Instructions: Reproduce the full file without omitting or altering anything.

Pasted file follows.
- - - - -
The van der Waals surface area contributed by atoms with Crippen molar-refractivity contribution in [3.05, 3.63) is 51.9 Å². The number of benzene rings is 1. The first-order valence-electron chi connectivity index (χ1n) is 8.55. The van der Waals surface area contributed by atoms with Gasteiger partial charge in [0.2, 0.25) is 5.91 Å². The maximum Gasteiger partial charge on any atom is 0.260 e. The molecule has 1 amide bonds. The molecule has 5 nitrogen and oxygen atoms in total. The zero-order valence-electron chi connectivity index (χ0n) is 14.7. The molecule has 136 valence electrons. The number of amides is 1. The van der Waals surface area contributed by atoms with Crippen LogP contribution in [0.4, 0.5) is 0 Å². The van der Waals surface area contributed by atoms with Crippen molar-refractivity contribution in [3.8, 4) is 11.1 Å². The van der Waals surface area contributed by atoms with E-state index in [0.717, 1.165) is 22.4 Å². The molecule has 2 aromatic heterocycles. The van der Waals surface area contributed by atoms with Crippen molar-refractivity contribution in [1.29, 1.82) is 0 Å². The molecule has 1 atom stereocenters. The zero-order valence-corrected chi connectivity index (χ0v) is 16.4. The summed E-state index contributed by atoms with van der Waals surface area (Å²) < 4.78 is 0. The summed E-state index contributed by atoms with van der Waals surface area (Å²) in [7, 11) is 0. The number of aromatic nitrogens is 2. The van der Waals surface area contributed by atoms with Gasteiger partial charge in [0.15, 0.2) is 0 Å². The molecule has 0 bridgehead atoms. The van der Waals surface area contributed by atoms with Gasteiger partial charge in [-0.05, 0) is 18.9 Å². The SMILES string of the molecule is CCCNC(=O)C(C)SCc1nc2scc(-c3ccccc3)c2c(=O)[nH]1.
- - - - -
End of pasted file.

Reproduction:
The van der Waals surface area contributed by atoms with Crippen molar-refractivity contribution in [3.05, 3.63) is 51.9 Å². The number of benzene rings is 1. The first-order valence-electron chi connectivity index (χ1n) is 8.55. The van der Waals surface area contributed by atoms with Gasteiger partial charge in [0.2, 0.25) is 5.91 Å². The maximum Gasteiger partial charge on any atom is 0.260 e. The molecule has 1 amide bonds. The molecule has 5 nitrogen and oxygen atoms in total. The zero-order valence-electron chi connectivity index (χ0n) is 14.7. The molecule has 136 valence electrons. The number of amides is 1. The van der Waals surface area contributed by atoms with Crippen LogP contribution in [0.4, 0.5) is 0 Å². The van der Waals surface area contributed by atoms with Crippen molar-refractivity contribution in [3.8, 4) is 11.1 Å². The van der Waals surface area contributed by atoms with E-state index in [0.717, 1.165) is 22.4 Å². The molecule has 2 aromatic heterocycles. The van der Waals surface area contributed by atoms with Crippen molar-refractivity contribution in [1.29, 1.82) is 0 Å². The molecule has 1 atom stereocenters. The zero-order valence-corrected chi connectivity index (χ0v) is 16.4. The summed E-state index contributed by atoms with van der Waals surface area (Å²) < 4.78 is 0. The summed E-state index contributed by atoms with van der Waals surface area (Å²) in [7, 11) is 0. The number of aromatic nitrogens is 2. The van der Waals surface area contributed by atoms with Gasteiger partial charge in [0.15, 0.2) is 0 Å². The molecule has 0 bridgehead atoms. The van der Waals surface area contributed by atoms with Gasteiger partial charge in [-0.05, 0) is 18.9 Å². The SMILES string of the molecule is CCCNC(=O)C(C)SCc1nc2scc(-c3ccccc3)c2c(=O)[nH]1.